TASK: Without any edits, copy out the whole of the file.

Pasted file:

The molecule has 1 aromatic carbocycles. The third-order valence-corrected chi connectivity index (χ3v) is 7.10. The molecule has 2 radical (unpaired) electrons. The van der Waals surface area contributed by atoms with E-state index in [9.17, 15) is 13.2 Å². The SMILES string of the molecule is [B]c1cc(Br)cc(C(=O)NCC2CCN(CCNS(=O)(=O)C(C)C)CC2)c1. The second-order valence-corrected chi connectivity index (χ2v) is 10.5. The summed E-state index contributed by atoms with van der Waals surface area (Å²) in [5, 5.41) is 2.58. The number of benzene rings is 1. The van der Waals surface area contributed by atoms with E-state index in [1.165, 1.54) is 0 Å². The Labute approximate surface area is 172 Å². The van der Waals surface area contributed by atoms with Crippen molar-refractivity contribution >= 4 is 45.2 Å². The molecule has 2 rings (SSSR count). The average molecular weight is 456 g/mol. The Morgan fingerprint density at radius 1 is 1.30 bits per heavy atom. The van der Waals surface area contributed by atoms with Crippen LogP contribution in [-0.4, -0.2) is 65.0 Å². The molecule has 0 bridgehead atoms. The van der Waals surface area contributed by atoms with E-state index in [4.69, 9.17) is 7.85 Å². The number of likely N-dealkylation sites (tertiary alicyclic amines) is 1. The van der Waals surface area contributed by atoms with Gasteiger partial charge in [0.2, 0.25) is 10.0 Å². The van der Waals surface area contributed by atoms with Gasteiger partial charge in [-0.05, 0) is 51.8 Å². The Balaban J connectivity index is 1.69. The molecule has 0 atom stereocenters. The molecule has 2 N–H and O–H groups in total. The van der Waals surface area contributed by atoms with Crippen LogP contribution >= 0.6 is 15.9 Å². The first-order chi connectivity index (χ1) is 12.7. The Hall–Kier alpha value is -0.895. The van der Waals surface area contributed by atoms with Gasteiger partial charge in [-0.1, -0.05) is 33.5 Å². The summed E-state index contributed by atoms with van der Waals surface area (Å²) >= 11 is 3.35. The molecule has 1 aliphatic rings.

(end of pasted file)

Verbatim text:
The molecule has 1 aromatic carbocycles. The third-order valence-corrected chi connectivity index (χ3v) is 7.10. The molecule has 2 radical (unpaired) electrons. The van der Waals surface area contributed by atoms with E-state index in [9.17, 15) is 13.2 Å². The SMILES string of the molecule is [B]c1cc(Br)cc(C(=O)NCC2CCN(CCNS(=O)(=O)C(C)C)CC2)c1. The second-order valence-corrected chi connectivity index (χ2v) is 10.5. The summed E-state index contributed by atoms with van der Waals surface area (Å²) in [5, 5.41) is 2.58. The number of benzene rings is 1. The van der Waals surface area contributed by atoms with E-state index in [1.165, 1.54) is 0 Å². The Labute approximate surface area is 172 Å². The van der Waals surface area contributed by atoms with Crippen molar-refractivity contribution >= 4 is 45.2 Å². The molecule has 2 rings (SSSR count). The average molecular weight is 456 g/mol. The Morgan fingerprint density at radius 1 is 1.30 bits per heavy atom. The van der Waals surface area contributed by atoms with Crippen LogP contribution in [-0.4, -0.2) is 65.0 Å². The molecule has 0 bridgehead atoms. The van der Waals surface area contributed by atoms with E-state index in [4.69, 9.17) is 7.85 Å². The number of likely N-dealkylation sites (tertiary alicyclic amines) is 1. The van der Waals surface area contributed by atoms with Gasteiger partial charge in [0.2, 0.25) is 10.0 Å². The van der Waals surface area contributed by atoms with Gasteiger partial charge in [-0.05, 0) is 51.8 Å². The Balaban J connectivity index is 1.69. The molecule has 0 atom stereocenters. The molecule has 2 N–H and O–H groups in total. The van der Waals surface area contributed by atoms with Crippen LogP contribution >= 0.6 is 15.9 Å². The first-order chi connectivity index (χ1) is 12.7. The Hall–Kier alpha value is -0.895. The van der Waals surface area contributed by atoms with Gasteiger partial charge in [-0.1, -0.05) is 33.5 Å². The summed E-state index contributed by atoms with van der Waals surface area (Å²) >= 11 is 3.35. The molecule has 1 aliphatic rings.